The Anne Frank Human Rights Memorial in Boise, Idaho, was vandalized with anti-Semitic and racist slurs on May 9, resulting in over $20,000 worth of damage.
Executive director Dan Prinzing, who runs the neighboring Wassmuth Center for Human Rights, told the Idaho Statesman he could not repeat the tag that was written on the memorial because it was too offensive. The tag included anti-Semitic remarks and a message declaring that black people weren't human.
Another tag was scribbled on a marble tablet just below the engraved first paragraph of the Universal Declaration of Human Rights. Prinzing believes the tag's location was intentional. A group touring the memorial found the vandalism in the afternoon of May 9.
The Boise Police Department is preparing an investigation into the matter but has no known suspects at this time. The memorial does not have security cameras, something Prinzing says would contradict the message of the memorial.
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"Now what does that do for us? It emboldens us," Prinzing said. "It means our work is not done."
Vandalism in Jewish centers and cemeteries became a national issue in early 2017, as many feared anti-Semitism was on the rise. Bomb threats and other intimidation tactics were carried out against Jewish schools and centers in alarming numbers. More than 120 Jewish centers had received bomb threats by March 2017, according to CNN.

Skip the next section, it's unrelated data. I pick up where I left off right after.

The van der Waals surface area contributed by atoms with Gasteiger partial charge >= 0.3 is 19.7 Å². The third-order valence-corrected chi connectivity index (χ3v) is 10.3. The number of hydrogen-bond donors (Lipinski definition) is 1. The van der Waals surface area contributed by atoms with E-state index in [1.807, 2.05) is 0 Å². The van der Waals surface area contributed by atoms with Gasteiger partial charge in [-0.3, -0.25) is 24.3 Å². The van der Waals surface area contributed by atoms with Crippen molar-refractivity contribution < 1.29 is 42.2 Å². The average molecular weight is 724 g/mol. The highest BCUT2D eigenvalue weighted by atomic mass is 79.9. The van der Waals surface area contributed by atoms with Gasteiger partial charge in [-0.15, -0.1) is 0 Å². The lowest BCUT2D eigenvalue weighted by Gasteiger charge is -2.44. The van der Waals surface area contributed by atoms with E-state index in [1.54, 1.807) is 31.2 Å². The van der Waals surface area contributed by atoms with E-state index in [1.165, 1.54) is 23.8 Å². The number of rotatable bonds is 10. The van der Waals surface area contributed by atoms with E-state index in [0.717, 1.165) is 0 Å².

Cemeteries were also vandalized in New York, St. Louis and Philadelphia, as headstones were knocked over and monuments destroyed. New York Governor Andrew Cuomo promised at the time to open an investigation into the vandalism.
"Coming on the heels of two other similar attacks on Jewish cemeteries in other cities, it is that much more troubling, and we hope authorities can bring the perpetrators to justice and send a message that this kind of behavior is simply unacceptable," said Evan R. Bernstein, the Anti-Defamation League's New York director, in March 2017.
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The vandalism in Boise will require two marble slabs to be replaced at a price of $20,000. The slurs were written in permanent marker, which bled into the stone and rendered cleansing solutions ineffective.
"This act of unfathomable evil demonstrates how we, as a society, have not yet reached the world of Anne Frank's dreams," said Steven Goldstein, executive director of New York's Anne Frank Center for Mutual Respect in a release. "That's why our organization now focuses so strongly on contemporary injustice."
"It is on us, or Aleynu as we say in Hebrew, to take a stand for goodness in today's world just as Anne asked all of us to do in her diary. Never forget and never again, so help us God."